”The Supreme Court erred, however, in failing to dismiss the eighth cause of action alleging breach of contract insofar as asserted against the defendant Gordon Kessler. The evidence established that Kessler entered into the contract of sale, and the related contracts, in his corporate capacity as President of the defendant Watermill Development Corp. (see Madison Home Equities v. Echeverria, 266 A.D.2d 435, 698 N.Y.S.2d 703; Gottehrer v. Viet-Hoa Co., 170 A.D.2d 648, 567 N.Y.S.2d 71; Gold v. Royal Cigar Co., 105 A.D.2d 831, 482 N.Y.S.2d 32).”
In response to these arguments, Justice Whelan found that even though the Appellate Division did not specifically use the term ‘piercing the corporate veil,’ it did rule that the allegations did not justify holding the individual personally liable at all. Further, the court found that the Appellate Division ‘did not preserve plaintiffs’ right to maintain a second action as against defendant Kessler . . . nor did the Appellate Division indicate that the decision was not made on the merits.’
More significantly, in addressing the issue of res judicata, the court observed:
Under New York’s transactional analysis approach to res judicata, ‘once a claim is brought to a final conclusion, all other claims . . . are barred, even if based upon different theories or if seeking a different remedy’ (83-17 Broadway Corp. v. Debcon Fin. Servs. Inc., ___ AD3d ___, ___ NYS2d ___ [2007 WL 1086847] [2d Dept 2007], citations omitted.
Further, the court noted that ‘res judicata bars not only those claims which were raised herein but those which could have been raised in the prior action . . . Thus, the doctrine of res judicata as public policy, prevents courts from wasting limited resources with continued relitigation of previously adjudicated claims and it ‘would be meaningless if a party could split its cause of action merely to ensure that each alternative theory received individualized attention.”
Under these principles, the court held that not only was the issue of piercing the corporate veil specifically addressed by the Appellate Division in the prior action, but even if it had not been raised, since plaintiffs could have asserted all such theories in the prior action, they were barred from attempting to do so later in an Article 52 enforcement proceeding.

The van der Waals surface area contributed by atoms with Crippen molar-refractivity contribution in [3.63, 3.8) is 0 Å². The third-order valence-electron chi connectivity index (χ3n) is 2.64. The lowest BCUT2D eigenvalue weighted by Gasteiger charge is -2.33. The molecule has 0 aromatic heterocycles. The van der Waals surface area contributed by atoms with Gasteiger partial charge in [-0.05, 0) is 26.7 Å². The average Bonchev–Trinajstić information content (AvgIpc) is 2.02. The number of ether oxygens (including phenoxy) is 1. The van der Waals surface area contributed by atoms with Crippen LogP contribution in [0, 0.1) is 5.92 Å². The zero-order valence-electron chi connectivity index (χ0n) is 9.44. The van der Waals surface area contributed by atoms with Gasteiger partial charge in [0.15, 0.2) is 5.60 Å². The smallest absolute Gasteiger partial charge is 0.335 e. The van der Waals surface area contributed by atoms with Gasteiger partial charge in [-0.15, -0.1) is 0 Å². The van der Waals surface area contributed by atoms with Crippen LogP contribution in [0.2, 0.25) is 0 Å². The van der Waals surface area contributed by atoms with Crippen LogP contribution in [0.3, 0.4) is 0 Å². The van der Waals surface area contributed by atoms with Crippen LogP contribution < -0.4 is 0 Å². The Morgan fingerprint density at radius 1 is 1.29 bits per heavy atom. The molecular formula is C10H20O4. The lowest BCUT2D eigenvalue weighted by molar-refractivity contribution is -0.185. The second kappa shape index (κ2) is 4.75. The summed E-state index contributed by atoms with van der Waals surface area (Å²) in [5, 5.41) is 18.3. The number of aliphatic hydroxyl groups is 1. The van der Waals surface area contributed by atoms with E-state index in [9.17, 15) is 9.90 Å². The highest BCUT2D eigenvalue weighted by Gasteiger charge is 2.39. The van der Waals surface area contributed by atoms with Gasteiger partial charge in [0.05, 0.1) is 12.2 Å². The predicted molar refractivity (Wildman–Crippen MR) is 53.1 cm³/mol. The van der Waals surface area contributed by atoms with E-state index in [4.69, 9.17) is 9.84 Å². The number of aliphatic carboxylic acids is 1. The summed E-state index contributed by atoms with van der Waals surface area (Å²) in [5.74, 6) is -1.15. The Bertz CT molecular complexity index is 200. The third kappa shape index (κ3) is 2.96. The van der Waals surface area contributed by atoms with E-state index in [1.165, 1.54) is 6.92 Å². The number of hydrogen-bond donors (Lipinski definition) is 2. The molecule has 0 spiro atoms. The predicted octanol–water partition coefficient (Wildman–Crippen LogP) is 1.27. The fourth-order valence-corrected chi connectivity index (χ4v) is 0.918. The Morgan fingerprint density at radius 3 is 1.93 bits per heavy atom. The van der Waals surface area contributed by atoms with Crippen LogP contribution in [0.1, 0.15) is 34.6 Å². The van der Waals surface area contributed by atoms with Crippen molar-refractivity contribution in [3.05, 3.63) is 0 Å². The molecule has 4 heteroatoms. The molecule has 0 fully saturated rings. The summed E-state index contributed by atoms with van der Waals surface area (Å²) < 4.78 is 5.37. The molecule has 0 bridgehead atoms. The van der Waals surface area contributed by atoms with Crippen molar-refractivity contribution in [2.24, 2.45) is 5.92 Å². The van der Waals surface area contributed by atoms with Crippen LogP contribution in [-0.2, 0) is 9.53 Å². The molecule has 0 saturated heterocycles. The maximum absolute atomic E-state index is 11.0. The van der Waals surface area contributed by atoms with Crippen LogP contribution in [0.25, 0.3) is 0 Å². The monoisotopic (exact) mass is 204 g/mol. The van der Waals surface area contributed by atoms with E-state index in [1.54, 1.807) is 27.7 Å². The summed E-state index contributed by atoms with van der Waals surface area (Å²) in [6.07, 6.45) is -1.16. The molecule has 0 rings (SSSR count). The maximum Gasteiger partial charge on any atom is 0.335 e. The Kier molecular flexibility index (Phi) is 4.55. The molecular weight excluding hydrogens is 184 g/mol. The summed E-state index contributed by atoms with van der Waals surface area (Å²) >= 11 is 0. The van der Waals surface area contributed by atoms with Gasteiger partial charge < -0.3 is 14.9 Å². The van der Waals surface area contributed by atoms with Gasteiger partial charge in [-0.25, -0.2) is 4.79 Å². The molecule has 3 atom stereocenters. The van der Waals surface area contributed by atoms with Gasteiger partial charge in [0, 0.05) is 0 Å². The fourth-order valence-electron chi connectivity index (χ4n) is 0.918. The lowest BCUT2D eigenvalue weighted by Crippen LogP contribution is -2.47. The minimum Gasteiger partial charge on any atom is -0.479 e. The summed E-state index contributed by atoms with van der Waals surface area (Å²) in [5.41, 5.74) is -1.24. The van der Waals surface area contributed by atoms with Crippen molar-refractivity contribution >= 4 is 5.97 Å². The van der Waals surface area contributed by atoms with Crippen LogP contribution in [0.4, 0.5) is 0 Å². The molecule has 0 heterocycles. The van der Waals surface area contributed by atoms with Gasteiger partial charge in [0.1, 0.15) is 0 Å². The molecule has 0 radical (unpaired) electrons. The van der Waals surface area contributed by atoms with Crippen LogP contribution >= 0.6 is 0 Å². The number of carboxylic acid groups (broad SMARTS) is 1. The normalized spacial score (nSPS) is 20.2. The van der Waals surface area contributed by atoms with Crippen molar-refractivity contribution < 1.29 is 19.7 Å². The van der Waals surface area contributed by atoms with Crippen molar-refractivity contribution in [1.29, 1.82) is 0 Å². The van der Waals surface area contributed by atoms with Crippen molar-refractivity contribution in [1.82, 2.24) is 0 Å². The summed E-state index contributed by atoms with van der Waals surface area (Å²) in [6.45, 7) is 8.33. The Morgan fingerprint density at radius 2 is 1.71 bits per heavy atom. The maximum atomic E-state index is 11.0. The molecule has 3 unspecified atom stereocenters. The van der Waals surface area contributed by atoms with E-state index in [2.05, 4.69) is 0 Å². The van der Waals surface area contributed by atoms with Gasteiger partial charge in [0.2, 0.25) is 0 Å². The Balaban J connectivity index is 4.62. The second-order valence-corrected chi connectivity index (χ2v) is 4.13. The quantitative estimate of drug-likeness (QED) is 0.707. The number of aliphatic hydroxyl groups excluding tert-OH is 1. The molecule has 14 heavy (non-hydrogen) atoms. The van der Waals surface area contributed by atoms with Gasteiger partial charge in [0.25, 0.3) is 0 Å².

A Third Department case with similar facts helps to flesh out the subtle yet important distinctions in the manner and timing of seeking to hold a corporate officer or shareholder liable for corporate debts or in connection with a corporate transaction.
In Rebh v. Rotterdam Ventures Inc., 252 A.D.2d 609, 675 N.Y.S.2d 234 (3d Dep’t 1998), the plaintiffs obtained judgments totaling over $800,000 against a corporation that no longer had significant assets. They therefore sought to pierce the corporate veil and hold the parent company liable for its subsidiary’s debts and to set aside, as fraudulent, certain transactions entered into between the corporate judgment debtor and an individual defendant, ‘which plaintiffs allege were part of a deliberate scheme of corporate asset shifting, intended to place [the judgment debtor’s] assets out of their reach.’
The Third Department affirmed the denial of defendants’ motion to dismiss, holding that the court below ‘properly rejected defendant’s assertion that the present action is barred by collateral estoppel or res judicata.’
The court found that:
[a]lthough named as a defendant in plaintiffs’ initial lawsuit charging, inter alia, breach of an employment contract and a lease, [the corporate shareholder] was let out of that action because it was not a signatory to either of the subject documents. During the course of that litigation, the issue of piercing the corporate veil, though briefed, was neither pleaded in the complaint nor directly addressed by any court, and the fraudulent conveyance claim was never raised.
The court further found ‘[a]s neither of these issues was ‘actually determined in the prior proceeding’ . . . the doctrine of collateral estoppel does not prevent their consideration at this juncture.’ Finally, the court ruled that the claims presently before it sought ‘different kinds of relief and require the application of a different body of law.’
The lessons learned: Counsel should carefully consider all potential theories of recovery against corporate officers or shareholders in the context of a corporate contract or other transaction.
If the officer or shareholder is named as a defendant in the initial action, omitting available legal theories that could hold the officer or shareholder individually liable for the corporate debt will likely bar any later attempt to hold the officer or shareholder individually liable.
Thus, either all available legal theories should be pursued at the outset or the individual should not be named as a defendant until a basis for the claim arises or enforcement of any corporate judgment is sought.